I do know I'm just as nuts as you are, and just as nuts as most of the people who posted here.  It doesn't help at all.  I just this week rejected a 66 Honda 160 Dream project because it was literally a pile of rusty junk disguised as a motorcycle.  Even so, I still find that I am thinking about it.  When every fastener was rusted to the point that it was mostly just red-brown lumps, and the rims were completely rotted, spokes all peeling and rusty, every cable jammed, headlight broken, bars bent, fender crumpled, exhausts rotted through.  You get the picture.  Why am I still wasting a moment on it?  


The 1st car that I bought with my own money way back in '77 was a 5 year old MG Midget. It overheated on the drive home.  It always needed something, that something being tinkering, replacing, and sometimes whacking a misbehaving bit with a hammer.  That emotional purchase (I had went to the Toyota dealer to buy a second hand Corolla, but a glance of the MG sitting on the lot doomed me) led to this life of continuous care of long past their prime cars.  Don't regret a minute of it.

Pit Crew

EVERY “toy” car I’ve bought was a either a repairable, or a potential hot rod or “work of art”. I always say the last will be “the last”, as I long to just enjoy what I have and quit buying work for myself, but yet something else comes along, and I just gotta...

Vintage or new, doesn’t matter, I like them all. What I have ranges from a stock ‘31 Ford A to an ‘06 Corvette custom.


I have already filled a two car garage, built a two car carport, filled it, and still have one in the elements. Fortunately I have limited myself to one in the project stage at a time... which is good because the upkeep on the remainder takes some time too. but yeah - with the exception of the daily driver, if there isn't something wrong with it, I don't find them as interesting


Wow, I am like you. I have in my 3 car garage: my wife's 2014 Escape, my 2019 titled, 3 wheeled, turbo diesel powered, XR3 homebuilt vehicle, my 2002 Miata which I am installing a 1987 Mustang 5.0-HO engine into, my 1985 Honda CB650SC motorcycle, and my 2020 BMW R1250R motorcycle. Last year I had to rent external indoor storage for my: 1970 Cougar, 1971 Ranchero, 1995 Taurus SHO, 1983 Honda CX650C motorcycle, my car trailer, and my 2017 Thor Gemini RV. I am glad I retired 3 years ago to have time to work on all my projects. Luckily, my wife of 36 years is "understanding".


Nice article that I can relate to.  I once bought a car that had a small fire because it seemed like a good idea at the time.  I ended up fixing it and bringing it back from certain death.  AC and heat worked amazing afterwards 🙂


LOL! This is myself to a "T" as well. My ONLY fear is RUST! Any mechanical repairs are always possible, but rust whole different issue. I live in TC as well, and here (as you know) on a quiet night, (lightning bugs or not) you can hear the cars rusting. My most recent buy is a 1983 Camaro, needs some work but NO RUST! Happy to crawl underneath. Salute!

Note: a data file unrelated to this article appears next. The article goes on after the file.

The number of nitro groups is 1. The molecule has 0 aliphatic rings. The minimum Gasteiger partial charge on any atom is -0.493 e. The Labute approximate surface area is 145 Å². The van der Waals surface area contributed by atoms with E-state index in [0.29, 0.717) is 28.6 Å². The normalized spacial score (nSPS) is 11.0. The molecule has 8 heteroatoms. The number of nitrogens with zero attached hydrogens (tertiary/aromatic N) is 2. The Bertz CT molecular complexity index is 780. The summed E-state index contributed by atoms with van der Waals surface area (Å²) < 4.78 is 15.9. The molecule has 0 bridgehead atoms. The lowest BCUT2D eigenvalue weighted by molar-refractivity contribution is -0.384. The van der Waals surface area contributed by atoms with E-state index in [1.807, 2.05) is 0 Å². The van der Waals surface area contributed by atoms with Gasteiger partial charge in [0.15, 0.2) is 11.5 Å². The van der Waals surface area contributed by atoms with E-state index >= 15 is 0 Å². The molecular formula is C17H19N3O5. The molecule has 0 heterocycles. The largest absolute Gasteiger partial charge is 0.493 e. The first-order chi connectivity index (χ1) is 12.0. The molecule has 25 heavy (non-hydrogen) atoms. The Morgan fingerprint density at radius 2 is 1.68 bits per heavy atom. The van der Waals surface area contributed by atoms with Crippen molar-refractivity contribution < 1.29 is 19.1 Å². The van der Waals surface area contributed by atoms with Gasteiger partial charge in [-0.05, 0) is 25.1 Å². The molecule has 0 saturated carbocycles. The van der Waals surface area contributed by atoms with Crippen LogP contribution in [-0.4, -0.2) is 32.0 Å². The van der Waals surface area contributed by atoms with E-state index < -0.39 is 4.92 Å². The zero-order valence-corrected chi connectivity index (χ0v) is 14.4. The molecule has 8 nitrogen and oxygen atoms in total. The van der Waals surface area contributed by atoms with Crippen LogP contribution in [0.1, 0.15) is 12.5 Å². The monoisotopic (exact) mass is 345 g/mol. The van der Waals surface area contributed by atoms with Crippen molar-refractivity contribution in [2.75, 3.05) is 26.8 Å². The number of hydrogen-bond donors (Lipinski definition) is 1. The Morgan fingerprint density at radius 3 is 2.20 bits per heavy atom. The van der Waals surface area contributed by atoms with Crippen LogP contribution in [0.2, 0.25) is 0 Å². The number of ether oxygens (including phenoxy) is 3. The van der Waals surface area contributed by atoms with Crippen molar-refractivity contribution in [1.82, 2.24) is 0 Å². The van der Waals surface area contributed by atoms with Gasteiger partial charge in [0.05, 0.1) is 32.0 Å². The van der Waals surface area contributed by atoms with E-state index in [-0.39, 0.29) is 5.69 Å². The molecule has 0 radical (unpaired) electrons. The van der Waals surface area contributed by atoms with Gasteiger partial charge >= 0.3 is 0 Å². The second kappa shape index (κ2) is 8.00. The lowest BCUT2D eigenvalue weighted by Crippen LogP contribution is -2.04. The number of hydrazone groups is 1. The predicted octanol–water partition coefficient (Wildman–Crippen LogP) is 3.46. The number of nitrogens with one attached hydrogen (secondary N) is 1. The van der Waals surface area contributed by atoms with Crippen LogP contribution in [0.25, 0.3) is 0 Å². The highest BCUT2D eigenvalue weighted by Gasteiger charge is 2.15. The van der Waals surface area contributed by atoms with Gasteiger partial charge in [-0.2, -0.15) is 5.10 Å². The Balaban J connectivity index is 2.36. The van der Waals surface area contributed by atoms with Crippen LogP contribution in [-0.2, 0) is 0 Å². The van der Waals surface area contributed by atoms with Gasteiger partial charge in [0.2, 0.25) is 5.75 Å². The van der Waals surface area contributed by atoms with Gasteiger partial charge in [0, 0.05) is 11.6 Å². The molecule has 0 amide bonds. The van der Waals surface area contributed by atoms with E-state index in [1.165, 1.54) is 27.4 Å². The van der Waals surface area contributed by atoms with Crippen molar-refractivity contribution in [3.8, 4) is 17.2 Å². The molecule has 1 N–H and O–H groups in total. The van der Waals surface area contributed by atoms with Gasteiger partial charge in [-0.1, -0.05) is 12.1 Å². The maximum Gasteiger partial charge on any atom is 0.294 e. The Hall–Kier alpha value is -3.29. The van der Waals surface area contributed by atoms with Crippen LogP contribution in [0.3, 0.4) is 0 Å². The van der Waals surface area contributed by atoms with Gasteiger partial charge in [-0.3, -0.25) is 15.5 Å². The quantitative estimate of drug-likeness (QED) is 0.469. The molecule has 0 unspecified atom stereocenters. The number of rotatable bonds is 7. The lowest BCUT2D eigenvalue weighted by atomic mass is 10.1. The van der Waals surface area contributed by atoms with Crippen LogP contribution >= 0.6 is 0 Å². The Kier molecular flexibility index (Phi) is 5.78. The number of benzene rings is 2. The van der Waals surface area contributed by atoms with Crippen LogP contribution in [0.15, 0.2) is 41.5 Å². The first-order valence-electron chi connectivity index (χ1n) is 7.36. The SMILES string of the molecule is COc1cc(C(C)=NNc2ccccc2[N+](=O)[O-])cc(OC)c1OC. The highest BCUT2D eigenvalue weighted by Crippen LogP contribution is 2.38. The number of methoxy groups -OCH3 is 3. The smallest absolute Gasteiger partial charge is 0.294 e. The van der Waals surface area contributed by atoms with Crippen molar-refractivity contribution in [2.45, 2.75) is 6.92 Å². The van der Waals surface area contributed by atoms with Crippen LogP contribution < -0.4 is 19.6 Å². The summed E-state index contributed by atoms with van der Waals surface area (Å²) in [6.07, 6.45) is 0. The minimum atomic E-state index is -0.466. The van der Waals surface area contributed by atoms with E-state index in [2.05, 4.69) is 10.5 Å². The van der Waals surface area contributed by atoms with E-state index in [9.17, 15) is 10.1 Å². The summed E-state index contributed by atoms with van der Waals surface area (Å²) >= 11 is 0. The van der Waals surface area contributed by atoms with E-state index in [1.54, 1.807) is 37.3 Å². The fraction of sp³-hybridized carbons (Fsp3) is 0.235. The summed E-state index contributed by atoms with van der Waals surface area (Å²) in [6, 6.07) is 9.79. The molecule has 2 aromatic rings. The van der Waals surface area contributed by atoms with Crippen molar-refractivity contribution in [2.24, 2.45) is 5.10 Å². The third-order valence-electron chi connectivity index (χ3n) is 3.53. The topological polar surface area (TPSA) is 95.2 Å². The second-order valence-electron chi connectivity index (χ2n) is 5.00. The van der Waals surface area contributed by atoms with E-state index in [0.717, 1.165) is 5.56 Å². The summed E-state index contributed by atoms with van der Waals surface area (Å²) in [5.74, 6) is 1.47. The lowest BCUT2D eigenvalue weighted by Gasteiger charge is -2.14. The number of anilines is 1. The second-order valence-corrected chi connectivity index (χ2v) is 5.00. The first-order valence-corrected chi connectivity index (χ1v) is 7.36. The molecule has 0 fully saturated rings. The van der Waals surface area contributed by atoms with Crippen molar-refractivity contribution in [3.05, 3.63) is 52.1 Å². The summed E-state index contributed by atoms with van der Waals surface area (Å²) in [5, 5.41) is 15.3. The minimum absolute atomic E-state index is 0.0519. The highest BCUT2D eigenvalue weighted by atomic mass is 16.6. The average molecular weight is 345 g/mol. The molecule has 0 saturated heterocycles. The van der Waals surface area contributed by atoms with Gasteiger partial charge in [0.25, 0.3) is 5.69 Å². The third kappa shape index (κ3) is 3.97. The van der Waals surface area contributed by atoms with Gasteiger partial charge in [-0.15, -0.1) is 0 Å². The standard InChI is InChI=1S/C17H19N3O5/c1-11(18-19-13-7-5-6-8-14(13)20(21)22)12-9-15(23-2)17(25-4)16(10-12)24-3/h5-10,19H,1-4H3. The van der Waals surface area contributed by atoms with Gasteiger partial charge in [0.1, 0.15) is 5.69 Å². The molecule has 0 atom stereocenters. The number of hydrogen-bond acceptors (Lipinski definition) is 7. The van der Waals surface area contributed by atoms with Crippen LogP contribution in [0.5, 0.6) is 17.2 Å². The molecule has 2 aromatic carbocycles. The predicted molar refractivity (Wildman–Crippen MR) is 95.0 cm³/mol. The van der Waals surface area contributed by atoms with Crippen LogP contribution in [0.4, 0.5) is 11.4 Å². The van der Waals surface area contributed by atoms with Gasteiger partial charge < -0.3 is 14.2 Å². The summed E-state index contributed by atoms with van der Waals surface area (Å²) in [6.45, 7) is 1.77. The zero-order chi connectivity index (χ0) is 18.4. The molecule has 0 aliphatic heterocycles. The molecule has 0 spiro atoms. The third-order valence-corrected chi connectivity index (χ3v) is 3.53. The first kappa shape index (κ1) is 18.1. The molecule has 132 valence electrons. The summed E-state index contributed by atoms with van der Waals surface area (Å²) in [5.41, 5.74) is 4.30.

I too am an automotive masochist. It’s nice to know there are others out there, lots of them apparently. Unless it’s for daily commuting, I never buy anything that doesn’t need “a little TLC”. CL and FB are treasure troves for projects and it’s addictive. When I’m driving, I find myself slowing down to see what’s in people’s fields, behind the garage and under that tarp. I’ve even taken to Google maps to see what the cars are stored in my neighbors back 40. 
Somewhere out there is another broken car that needs me. 
I’m guilty...just like the rest of you. 

New Driver

I'm a member of the club. Where do I pay my dues.


We set the club structure so there is no dues, more money for parts. We could all use that.
New Driver

Now that I have finished my 2 year project 1965 Falcon Hardtop. I satisfy my mechanical lust by working on everybody else's piece of crap....LOL

It is an illness, but like you said, the feeling you get is so rewarding when you fix something, in my case, almost anything....Good Article....



New Driver

100% right.  Add to it choosing cars/bikes/model years where its hard/expensive to source parts and you move up another rung on the masochistic ladder.

Intermediate Driver

STILL beats paying to 'lay on the couch' in a Therapist's office!

(AND, I haven't heard the "lightning bug" reference since I left PA all those years ago...)


Great piece Kyle. I have a 36 Chevy, a 66 Cutlass Convertible, a 66 Ford Econoline Van and my daily, an '06 Magnum SRT8. Took the Chevy all the way on the Hot Rod Power Tour last year. The Cutlass is a 75% completed project. The Econo was sitting next to a guy's garage on the side of the road for at least three years. It needed a new home. My wife let me bring it home. It was showing it's 50+ years, but apparently somewhere in it's past it had run. One tire blew out on the way home and the tow truck driver had turn the van around and pull from the opposite direction. Time and money . . . the car sat with a little work here and there until after A LOT of work, it finally fired up, and after a little more work actually idled pretty well. Happy days! Air high fives! But then there was that clacking valve. Off came the valve cover. It looked surprisingly good under there, expect for the one rocker that was not quite right and it's pushrod that was not as perfectly as straight as it should be. Now the head has to come off (it's a Ford 300). I wrench on . . .